Occasionally, my friend Lu and I meet at a local coffee house to do a little drawing and painting. We bring our watercolors and brushes, paper and pencils, and we sit, absorbed in our task. It's a very relaxing, focused kind of activity that pleases us, although we don't do it very often. (Doing something pleasant in L.A. takes time and gas, you know.)
The other day we met at Intelligentsia at Sunset Junction, where the barristers take their coffee-making seriously. Long lines of Silverlake hipsters form to buy expensive coffees and everyone seems to be attached to one thing or another. Lu pointed out one young man tethered to his ipod thusly, seemingly entranced by what he heard.
As we paint we catch up on things, life, loves, work, etc. If you saw us, you might think we were sisters— sisters who don't need to pay strict attention to get every nuance of the conversation. We've known each other forever; as a result, we know what's coming, what's needed, what's best left unsaid.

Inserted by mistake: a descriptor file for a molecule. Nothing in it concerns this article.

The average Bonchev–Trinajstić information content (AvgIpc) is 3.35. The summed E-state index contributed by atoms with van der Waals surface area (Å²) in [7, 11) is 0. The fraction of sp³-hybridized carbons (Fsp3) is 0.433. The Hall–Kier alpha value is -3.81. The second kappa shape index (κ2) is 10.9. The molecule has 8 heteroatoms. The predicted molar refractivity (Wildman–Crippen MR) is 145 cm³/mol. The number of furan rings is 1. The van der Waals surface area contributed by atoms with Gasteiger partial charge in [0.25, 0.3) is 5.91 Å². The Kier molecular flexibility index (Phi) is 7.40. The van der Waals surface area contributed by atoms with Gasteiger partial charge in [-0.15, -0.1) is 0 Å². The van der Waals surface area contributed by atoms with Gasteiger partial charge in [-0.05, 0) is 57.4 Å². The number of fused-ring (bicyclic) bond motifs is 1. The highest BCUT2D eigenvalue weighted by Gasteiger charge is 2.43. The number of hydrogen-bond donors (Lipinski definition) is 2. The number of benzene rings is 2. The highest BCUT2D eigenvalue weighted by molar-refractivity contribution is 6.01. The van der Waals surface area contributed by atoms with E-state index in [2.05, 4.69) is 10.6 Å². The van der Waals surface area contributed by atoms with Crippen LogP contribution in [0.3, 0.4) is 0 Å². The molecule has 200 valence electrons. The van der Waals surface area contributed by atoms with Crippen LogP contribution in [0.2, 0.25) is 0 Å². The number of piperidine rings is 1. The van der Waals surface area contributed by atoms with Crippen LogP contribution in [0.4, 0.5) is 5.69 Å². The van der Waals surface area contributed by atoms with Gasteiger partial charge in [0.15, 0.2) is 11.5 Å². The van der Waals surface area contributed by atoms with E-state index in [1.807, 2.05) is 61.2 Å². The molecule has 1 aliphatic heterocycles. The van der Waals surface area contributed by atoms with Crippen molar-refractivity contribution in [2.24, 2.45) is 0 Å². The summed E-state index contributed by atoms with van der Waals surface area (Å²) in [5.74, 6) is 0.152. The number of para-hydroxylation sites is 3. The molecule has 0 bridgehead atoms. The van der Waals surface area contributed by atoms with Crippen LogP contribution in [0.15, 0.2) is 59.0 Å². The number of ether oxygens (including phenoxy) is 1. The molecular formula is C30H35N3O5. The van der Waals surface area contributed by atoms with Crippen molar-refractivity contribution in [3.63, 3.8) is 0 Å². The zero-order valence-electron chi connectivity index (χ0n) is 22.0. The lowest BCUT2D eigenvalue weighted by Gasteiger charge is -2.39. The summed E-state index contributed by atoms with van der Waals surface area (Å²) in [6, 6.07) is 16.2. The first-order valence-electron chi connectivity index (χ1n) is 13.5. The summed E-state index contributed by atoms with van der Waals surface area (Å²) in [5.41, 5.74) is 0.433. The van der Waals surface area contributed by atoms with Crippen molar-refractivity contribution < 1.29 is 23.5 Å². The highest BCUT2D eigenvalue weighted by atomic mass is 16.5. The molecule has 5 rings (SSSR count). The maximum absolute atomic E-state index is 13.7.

Lu has a real sister, though, a sister whom she sees as often as is possible when one is busy and lives in another city. That she struggles with this relationship is no surprise, as I've done with my brother, as siblings do. As for my surrogate sister and I, we have the usual empathies and envies—happiness at the other's good fortune, sorrows when things go south—but without the ties of familial blood or obligation. Some would say, a relationship similar to being siblings... but better.
Lu at Intelligentsia
Talking about happiness, last Saturday night Lu's husband Lloyd had an opening at the Cardwell Jimmerson Gallery in Culver City. It was a grand affair with family and old friends gathering around to admire his work.
Lloyd and niece Sarah looking at the work
It was fun to see how the crowd interacted with the architectural installation scattered across the floor. Here's Sarah's gold boots framed by a towering angle.
In addition to his seventies work, Lloyd had a few new pieces tucked in the back. When I first heard the cooing of so many "ooohs" and "aaahs," I thought there must be a baby back there, or at least a chihuahua.
But no, it was a big beautiful felt chapeau! Congrats Lloyd! The show runs until March 27.